We perceive a significant trend in the law, both in this jurisdiction and elsewhere, toward a heightened awareness of the potential for unfairness in pre-dispute arbitration clauses. We applaud this trend. In the final analysis, no dispute resolution method, whether in court or out, will be accepted by litigants unless it is (and is perceived to be) fair, prompt and economical.

 The order denying enforcement of the arbitration clause is affirmed. Appellant is entitled to costs of appeal



::::::::::::::::::::::::::::: FOOTNOTE(S):::::::::::::::::::::::::::::

FN1. The doctrine of unconscionability in this state has two sources, case law and statute, neither of which requires an adhesion contract. The judicially created doctrine of unconscionability is typified by the analysis in Graham v. Scissor-Tail, supra, 28 Cal.3d 807, which found unconscionable an arbitration provision designating the union of one of the parties as the arbitrator. Although the contract in question was one of adhesion, the court emphasized: "Such a provision, being inimical to the concept of arbitration as we understand it, would be denied enforcement in any circumstances; clearly it cannot stand in a case which, like that before us, requires the careful and searching scrutiny appropriate to a contract with manifestly adhesive characteristics." (Id. at p. 828.)

 The doctrine of unconscionability is codified in Civil Code section 1670.5, which had its genesis in the Uniform Commercial Code, section 2-302. The Legislative Committee Comment to Civil Code section 1670.5 explains, "Section 1670.5 is intended to make it possible for the courts to police explicitly against the contracts or clauses which they find to be unconscionable. . . . The basis test is whether, in the light of the general background and the needs of the particular case, the clauses involved are so one-sided as to be unconscionable under the circumstances existing at the time of the making of the contract. . . . The principle is one of the prevention of oppression and unfair surprise . . . and not of disturbance of allocation of risks because of superior bargaining power." The two slightly different analyses were reconciled in Perdue v. Crocker National Bank (1985) 38 Cal.3d 913, where the Supreme Court explained, "Graham v. Scissor-Tail, Inc. comports somewhat more closely to the California precedent; A&M Produce conforms more closely to the Uniform Commercial Code and the cases decided under that code. Both pathways should lead to the same result." (Id. at p. 925, fn. 9.)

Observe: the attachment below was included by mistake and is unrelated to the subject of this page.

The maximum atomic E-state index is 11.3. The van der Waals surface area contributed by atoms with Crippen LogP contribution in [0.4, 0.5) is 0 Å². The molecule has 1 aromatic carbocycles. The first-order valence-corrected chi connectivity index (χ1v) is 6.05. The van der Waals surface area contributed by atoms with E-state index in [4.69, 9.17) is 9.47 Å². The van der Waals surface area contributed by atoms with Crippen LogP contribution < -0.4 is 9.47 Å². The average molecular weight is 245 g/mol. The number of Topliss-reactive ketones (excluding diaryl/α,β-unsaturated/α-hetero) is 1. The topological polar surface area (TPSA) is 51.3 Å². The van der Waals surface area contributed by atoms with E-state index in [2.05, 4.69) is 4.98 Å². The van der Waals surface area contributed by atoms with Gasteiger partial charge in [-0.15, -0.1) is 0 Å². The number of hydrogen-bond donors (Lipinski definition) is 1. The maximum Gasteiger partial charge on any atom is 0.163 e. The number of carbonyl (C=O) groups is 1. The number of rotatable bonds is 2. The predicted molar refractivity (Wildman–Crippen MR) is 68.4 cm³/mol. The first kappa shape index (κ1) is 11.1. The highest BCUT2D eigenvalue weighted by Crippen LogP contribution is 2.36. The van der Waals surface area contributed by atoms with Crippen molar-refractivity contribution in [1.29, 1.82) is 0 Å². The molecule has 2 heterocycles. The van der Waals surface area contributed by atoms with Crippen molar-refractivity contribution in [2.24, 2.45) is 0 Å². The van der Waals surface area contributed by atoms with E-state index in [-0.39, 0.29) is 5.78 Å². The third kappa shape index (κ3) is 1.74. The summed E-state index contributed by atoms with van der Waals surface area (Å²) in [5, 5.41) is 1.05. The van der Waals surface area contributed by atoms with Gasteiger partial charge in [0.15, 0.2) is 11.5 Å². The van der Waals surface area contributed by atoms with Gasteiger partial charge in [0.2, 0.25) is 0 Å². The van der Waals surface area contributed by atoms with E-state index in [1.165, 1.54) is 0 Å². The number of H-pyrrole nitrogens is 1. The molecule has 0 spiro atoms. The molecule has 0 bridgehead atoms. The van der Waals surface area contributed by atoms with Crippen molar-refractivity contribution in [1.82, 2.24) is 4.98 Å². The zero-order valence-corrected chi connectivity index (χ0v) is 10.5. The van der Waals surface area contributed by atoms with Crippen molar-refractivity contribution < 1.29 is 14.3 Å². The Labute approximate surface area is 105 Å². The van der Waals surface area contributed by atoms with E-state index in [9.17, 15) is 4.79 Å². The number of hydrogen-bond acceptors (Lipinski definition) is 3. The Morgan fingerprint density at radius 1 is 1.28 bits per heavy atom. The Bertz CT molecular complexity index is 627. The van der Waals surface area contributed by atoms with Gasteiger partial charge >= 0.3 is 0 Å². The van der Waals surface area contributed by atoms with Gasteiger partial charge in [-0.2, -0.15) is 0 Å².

FN2. The Ninth Circuit has held that employers may not require employees to waive their right to bring Title VII actions in court and agree to arbitration as a condition of employment. (Duffield v. Robertson (9th Cir. 1998) 144 F.3d 1182.) We do not reach this issue because our decision is on a different ground.

FN3. A New York court recently struggled with that state' s requirement that both procedural and substantive prongs must be present to find a contract unconscionable. The consumer arbitration agreement in question was reasonably short and the consumer was given 30 days to reconsider; the court thus concluded it was not procedurally unconscionable. The agreement was so substantively unconscionable, however that the court held under some circumstances "the substantive element alone may be sufficient to render the terms of the provision at issue unenforceable." (Brower v. Gateway 2000 Inc. (App.Div. 1998) 676 N.Y.S.2d 569, 574.)

FN*.Retired Associate Justice, Court of Appeal, Fourth Appellate District, assigned by the Chief Justice pursuant to article VI, section 6 of the California Constitution.